I like exploring rough waters. Low word count themelesses are really tricky, so most of my ventures in this area haven't been very successful (that's code for "they stunk up the joint"). In fact, I had thrown in the towel a few years ago, vowing never to waste my time on low word count grids, most of which necessitate heavy crossword glue and not a lot of colorful entries. What sort of solving experience is that?
And then Tim Croce used a grid pattern I had never seen before, one I thought was visually stunning. Not only wide-open and ultra-low word count, but it was something that looked like it should be hanging on a wall (kind of like a KNIFE BAR!). I liked it so much, I decided to get back on the horse and see what I might be able to do with a similar layout.
I'm a big fan of feature entries, and Tim's grid only allowed for nine-letter entries, nothing longer. So I shifted some blocks around, tested out what might produce flexible patterns, and settled upon a layout featuring two 13-letter words. THOUGHT POLICE was on my mind after having re-read "1984," so I tested that out in both of the slots. When it became apparent that HAN SOLO, one of my favorite characters of all time, might work crossing THOUGHT POLICE, I decided to dive in.
Some hundreds, maybe thousands of iterations later, I had worked out two of the quadrants pretty well. But the area in the middle wouldn't cooperate, not allowing me to knit the pieces together. Ugly situation, potentially untenable. Quit-worthy. I came up with a few options, but nothing would hold the quadrants together at 20D, a key entry. After dozens of hours sunk into this venture, it felt like the puzzle had beaten me.
But, I'm stubborn. I ran through several sources to search for everything under the sun that might possibly work in that slot. When PEN CAPS popped out, I reminisced about using pen caps as projectiles in rubber band slingshots (my parents were politely asked to remove me from Chinese school), I decided to see where that led. Thankfully, things fell from there.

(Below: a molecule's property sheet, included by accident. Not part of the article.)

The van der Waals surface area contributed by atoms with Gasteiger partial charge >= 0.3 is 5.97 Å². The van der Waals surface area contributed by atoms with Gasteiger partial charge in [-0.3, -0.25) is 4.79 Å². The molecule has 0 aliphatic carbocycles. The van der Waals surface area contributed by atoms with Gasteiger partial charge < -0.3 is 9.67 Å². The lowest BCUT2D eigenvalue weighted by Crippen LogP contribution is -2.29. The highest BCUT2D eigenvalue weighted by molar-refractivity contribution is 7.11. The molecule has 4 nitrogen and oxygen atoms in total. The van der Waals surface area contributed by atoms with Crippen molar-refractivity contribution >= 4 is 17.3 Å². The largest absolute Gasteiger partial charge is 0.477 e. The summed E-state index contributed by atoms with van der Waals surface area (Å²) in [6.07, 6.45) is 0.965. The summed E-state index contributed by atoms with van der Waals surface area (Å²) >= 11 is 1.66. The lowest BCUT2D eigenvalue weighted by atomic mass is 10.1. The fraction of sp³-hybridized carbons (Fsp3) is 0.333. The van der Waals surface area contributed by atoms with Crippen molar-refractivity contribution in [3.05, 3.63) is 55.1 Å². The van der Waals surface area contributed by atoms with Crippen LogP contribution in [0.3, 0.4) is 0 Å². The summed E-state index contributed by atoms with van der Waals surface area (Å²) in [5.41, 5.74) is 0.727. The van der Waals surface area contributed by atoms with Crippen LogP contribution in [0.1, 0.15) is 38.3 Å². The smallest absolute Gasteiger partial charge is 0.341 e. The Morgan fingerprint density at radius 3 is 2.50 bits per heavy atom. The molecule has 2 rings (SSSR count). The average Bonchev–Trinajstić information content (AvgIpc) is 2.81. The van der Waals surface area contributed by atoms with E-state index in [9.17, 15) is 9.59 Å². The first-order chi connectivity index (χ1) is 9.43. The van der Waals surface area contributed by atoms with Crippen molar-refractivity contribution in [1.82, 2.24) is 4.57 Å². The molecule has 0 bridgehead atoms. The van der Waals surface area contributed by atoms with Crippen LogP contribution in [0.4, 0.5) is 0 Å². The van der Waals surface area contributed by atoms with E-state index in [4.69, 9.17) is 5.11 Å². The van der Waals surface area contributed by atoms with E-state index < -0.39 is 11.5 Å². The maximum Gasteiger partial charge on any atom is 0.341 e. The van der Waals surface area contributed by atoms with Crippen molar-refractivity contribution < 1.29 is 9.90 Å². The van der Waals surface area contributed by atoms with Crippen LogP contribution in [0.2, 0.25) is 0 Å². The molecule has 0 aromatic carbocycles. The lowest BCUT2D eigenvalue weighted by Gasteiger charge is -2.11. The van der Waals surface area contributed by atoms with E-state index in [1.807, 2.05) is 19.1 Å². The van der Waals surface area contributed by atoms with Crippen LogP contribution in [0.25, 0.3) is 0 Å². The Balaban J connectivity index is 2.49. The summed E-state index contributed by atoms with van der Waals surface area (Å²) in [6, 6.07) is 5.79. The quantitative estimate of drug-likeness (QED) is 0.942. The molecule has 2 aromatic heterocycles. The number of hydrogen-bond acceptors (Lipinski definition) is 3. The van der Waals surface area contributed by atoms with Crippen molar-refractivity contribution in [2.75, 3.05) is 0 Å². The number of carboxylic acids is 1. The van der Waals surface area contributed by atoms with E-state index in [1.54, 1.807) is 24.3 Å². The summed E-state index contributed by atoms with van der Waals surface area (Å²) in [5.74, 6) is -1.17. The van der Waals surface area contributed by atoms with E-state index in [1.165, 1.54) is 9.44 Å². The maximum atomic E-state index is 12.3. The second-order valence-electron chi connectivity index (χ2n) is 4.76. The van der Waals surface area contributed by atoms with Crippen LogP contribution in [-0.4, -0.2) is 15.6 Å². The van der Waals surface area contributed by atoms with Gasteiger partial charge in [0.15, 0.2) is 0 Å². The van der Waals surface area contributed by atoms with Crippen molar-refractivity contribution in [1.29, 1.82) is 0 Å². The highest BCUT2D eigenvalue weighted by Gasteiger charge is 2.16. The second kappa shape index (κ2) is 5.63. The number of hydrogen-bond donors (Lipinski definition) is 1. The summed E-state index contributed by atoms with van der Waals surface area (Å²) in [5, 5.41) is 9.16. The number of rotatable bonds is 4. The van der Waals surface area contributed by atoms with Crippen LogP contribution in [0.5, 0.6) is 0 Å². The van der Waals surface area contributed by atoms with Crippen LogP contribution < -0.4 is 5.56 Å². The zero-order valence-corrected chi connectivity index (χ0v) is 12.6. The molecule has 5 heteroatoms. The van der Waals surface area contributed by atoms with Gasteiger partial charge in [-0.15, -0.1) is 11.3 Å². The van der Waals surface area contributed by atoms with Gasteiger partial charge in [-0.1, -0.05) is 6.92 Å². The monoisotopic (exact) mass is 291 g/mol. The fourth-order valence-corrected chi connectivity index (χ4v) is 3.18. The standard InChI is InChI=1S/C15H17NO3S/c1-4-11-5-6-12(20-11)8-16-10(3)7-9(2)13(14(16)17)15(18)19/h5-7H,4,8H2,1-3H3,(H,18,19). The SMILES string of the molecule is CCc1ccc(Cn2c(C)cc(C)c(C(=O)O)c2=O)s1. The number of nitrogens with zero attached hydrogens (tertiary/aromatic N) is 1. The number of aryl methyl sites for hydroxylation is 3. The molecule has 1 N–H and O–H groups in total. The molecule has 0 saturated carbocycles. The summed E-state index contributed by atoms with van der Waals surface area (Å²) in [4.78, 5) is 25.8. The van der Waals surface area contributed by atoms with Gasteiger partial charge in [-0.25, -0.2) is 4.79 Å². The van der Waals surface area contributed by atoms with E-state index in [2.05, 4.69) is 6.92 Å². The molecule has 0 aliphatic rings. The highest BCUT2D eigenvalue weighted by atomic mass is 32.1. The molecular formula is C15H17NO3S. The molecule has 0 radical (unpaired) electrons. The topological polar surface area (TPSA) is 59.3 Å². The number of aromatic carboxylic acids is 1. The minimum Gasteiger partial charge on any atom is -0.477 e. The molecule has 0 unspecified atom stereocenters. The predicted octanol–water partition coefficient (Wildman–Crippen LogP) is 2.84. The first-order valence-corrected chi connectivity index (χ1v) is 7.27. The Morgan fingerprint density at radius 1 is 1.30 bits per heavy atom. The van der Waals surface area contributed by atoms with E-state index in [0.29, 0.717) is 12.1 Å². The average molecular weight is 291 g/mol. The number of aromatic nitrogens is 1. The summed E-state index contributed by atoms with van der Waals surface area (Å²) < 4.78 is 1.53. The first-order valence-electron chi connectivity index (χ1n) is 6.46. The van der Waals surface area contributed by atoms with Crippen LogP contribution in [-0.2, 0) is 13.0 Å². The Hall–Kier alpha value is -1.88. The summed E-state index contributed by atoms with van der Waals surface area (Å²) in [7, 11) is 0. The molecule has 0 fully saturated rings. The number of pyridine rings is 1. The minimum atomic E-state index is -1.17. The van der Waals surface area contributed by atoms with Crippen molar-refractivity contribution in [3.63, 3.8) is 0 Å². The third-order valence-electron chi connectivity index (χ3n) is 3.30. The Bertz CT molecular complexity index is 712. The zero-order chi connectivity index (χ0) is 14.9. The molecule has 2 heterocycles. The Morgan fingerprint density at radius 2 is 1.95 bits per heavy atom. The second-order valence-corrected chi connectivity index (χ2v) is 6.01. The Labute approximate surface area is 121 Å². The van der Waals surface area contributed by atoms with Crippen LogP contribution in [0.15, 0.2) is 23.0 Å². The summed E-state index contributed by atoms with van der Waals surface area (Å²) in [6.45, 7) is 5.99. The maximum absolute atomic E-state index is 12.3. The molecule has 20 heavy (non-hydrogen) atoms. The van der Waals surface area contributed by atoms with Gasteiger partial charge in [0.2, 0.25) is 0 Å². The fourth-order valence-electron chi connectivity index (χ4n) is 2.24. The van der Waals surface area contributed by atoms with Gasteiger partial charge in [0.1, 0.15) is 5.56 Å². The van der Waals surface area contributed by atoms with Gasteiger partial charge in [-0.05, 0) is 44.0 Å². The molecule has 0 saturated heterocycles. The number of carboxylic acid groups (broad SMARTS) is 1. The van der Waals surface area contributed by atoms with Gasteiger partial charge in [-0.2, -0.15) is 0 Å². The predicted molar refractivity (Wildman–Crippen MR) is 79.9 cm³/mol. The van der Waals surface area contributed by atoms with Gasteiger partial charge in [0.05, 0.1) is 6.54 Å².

Meaning, I only had another half to do.
The entire grueling experience reminded me of my original clue for PEN CAPS: [Hard things to chew on in class].
A theme like this instantaneously reveals itself. Don noticed a phrase, MINK STOLE, where the last word doubles as a noun and the past tense of a verb not related to the noun. This is a quirky sort of aspect of our language that we thought would be interesting for the crossword puzzle solver.
We intuited that there are many similar examples, and that such a theme had the potential for a Sunday-sized puzzle. To find such phrases, it was helpful to look at a list of verbs and their past tense forms. We did find quite a large number of examples — it is not often that we 1.) have quite a few theme entries to choose from and 2.) make the intersection of two theme answers possible.
Don created a grid design that did not fill easily. Zhouqin finished off the design, and that was when she noticed two pairs of theme answers could cross. After we were done inserting theme answers, Don saw that there was still space to enter one more down the middle at 45D.
It is risky to have so many theme answers and still be able to come up with good surrounding fill. We give great credit to Will Shortz and Joel Fagliano for encouraging us to find better fill in the NE and SW corners after our submission. Those were difficult areas to fill, and we thought we had exhausted the possibilities before. But having a fresh start on it, we were able to improve the areas greatly.
We will admit that sometimes we force a fill because we like certain words or phrases, and that may have been the case here. It is difficult to admit to oneself that the fill is not good enough, and to better keep looking — we are glad that we have editors who cared enough to point this out.
This was a puzzle where the title came after the fact (sometimes the title drives the theme idea). Don came up with AS IT WERE almost immediately, without thinking much about it. It just sounded right!